As its contribution to the XIII Bienal de La Habana—and a preview of the city’s 500th anniversary celebration this fall—the Museo Nacional de Bellas Artes (MNBA) is launching 5 shows on Cuban art, history and culture.

Under the theme of “The infinite possibility: Thinking about the nation,” the exhibitions tackle topics ranging from issues of race to the long shadow of sugar.

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Nada personal (Nothing Personal) takes a close look, through art, at one of Cuban society’s most complex issues: race and racialism. “Liberated from chronologies,” write curators Roberto Cobas Amate and Laura Arañó Arencibia, the show “weaves a history that begins with the weight of the story about Carlos Martiel’s skin [pierced by medals in Prodigal Son, 2010] and the heartbreaking canvases of Juan Roberto Diago, and expands to the characters of [19th-century artist] Victor Patricio Landaluze and the painting of [colonial artist] Vicente Escobar.”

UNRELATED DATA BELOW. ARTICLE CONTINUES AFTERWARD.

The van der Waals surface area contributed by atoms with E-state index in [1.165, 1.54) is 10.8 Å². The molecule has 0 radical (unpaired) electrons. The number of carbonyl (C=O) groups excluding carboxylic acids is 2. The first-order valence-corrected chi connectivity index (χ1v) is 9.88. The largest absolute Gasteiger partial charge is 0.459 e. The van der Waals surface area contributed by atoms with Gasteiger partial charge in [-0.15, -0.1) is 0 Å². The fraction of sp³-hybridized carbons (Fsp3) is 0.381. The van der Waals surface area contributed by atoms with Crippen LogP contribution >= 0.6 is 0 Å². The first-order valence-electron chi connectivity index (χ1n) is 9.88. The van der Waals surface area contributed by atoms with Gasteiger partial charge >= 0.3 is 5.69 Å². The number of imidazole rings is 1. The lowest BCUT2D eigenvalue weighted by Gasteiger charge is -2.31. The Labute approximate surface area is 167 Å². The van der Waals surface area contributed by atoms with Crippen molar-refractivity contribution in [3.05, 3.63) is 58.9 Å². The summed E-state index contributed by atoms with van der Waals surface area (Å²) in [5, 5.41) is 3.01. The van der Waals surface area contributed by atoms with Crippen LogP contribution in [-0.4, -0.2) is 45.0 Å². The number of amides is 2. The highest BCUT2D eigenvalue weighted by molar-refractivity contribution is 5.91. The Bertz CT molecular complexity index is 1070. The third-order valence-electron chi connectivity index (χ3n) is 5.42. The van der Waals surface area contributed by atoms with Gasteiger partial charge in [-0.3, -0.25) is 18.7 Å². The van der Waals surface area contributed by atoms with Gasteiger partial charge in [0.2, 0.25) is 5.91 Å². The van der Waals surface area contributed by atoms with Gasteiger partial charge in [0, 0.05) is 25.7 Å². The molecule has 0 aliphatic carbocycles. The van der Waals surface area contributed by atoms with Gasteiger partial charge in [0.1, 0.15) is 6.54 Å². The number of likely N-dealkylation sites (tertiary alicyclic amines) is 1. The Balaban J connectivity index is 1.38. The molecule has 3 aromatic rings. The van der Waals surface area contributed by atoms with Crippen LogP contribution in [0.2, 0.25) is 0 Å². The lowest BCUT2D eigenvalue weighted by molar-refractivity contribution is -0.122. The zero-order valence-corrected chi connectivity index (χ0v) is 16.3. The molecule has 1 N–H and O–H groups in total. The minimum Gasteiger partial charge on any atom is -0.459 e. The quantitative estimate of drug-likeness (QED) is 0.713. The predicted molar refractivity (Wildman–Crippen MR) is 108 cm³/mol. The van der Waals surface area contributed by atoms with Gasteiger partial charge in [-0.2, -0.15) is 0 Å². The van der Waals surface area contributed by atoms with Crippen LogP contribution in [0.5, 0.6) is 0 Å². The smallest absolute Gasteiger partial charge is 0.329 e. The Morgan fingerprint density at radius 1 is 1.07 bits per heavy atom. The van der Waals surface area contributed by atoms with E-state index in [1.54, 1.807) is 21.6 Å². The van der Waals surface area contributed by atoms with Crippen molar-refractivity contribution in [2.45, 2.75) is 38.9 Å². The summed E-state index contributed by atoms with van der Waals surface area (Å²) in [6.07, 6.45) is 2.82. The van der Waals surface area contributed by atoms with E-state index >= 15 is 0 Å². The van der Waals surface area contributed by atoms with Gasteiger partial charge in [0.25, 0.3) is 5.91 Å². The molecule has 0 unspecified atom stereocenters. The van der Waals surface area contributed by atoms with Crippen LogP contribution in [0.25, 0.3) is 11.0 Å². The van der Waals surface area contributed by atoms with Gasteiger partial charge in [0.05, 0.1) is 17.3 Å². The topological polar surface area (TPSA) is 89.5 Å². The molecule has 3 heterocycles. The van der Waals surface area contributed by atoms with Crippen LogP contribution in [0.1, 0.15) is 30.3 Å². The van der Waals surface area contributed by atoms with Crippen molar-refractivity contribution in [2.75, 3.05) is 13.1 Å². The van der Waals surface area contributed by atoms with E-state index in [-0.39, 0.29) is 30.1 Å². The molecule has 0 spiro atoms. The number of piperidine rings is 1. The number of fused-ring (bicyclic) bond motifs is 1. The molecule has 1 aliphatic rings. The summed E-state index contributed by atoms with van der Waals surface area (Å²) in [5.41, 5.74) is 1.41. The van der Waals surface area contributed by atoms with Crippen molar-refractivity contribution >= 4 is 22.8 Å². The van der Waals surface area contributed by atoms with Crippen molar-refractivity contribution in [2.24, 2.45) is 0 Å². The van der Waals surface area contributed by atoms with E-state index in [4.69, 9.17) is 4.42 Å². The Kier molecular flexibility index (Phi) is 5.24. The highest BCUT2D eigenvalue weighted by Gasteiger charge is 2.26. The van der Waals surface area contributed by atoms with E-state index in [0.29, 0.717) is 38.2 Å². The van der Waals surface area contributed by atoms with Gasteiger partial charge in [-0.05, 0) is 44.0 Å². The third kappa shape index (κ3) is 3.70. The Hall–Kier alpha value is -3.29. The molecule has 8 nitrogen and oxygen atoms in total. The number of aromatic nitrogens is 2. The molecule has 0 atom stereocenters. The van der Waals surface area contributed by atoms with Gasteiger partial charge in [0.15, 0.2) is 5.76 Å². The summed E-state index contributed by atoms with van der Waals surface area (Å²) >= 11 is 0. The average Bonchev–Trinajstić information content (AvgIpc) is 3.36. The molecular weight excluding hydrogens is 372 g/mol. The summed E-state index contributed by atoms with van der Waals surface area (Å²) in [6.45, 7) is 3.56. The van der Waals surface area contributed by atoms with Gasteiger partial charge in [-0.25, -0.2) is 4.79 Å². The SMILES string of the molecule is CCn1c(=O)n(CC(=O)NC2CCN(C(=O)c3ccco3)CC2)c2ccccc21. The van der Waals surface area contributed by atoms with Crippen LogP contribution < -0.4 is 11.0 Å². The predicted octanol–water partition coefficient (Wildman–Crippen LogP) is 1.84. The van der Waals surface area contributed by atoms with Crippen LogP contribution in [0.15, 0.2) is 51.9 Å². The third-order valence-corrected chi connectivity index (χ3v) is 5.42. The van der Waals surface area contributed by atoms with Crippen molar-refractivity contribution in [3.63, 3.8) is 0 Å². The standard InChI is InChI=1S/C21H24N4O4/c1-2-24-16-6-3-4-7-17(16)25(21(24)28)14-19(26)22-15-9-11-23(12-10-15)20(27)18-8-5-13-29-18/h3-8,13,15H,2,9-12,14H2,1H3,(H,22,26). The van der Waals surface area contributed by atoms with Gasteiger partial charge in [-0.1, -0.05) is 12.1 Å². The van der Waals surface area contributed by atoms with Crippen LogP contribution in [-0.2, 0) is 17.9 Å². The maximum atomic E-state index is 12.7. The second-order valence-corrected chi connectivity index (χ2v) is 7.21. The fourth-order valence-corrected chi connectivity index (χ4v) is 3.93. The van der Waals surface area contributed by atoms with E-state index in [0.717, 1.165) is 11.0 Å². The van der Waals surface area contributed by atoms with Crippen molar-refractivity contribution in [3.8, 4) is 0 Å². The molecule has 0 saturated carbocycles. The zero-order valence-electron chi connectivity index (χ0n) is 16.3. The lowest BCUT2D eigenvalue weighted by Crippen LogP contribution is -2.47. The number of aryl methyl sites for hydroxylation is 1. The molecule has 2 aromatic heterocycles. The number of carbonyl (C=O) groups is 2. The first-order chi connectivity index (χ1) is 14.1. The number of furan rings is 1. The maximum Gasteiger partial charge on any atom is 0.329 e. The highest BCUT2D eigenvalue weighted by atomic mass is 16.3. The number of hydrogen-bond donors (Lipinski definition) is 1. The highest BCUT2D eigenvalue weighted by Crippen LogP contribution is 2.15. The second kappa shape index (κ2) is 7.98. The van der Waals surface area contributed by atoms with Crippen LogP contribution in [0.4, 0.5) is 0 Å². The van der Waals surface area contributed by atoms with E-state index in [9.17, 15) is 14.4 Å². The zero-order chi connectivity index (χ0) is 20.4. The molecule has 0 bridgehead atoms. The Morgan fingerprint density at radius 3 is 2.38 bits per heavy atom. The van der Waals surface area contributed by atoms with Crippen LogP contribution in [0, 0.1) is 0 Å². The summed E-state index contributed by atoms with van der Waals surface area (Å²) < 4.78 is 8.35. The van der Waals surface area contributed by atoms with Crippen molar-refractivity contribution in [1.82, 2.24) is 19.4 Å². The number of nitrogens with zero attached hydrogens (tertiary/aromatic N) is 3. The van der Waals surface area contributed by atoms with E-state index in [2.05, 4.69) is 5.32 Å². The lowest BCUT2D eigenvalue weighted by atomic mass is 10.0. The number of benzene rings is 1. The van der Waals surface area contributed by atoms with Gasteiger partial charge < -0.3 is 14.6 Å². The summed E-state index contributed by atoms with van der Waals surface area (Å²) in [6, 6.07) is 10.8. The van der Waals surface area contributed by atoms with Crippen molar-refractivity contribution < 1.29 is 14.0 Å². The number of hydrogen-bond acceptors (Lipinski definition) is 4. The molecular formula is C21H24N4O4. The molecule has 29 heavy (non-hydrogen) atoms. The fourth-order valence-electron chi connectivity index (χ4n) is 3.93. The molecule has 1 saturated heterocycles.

The exhibition includes painting, drawing, installation, and video art, with an eye toward “the first manifestations of interracial conflict and its evolution up to the present moment.”

All five exhibitions will debut at the MNBA just ahead of the Biennial’s April 12 opening.

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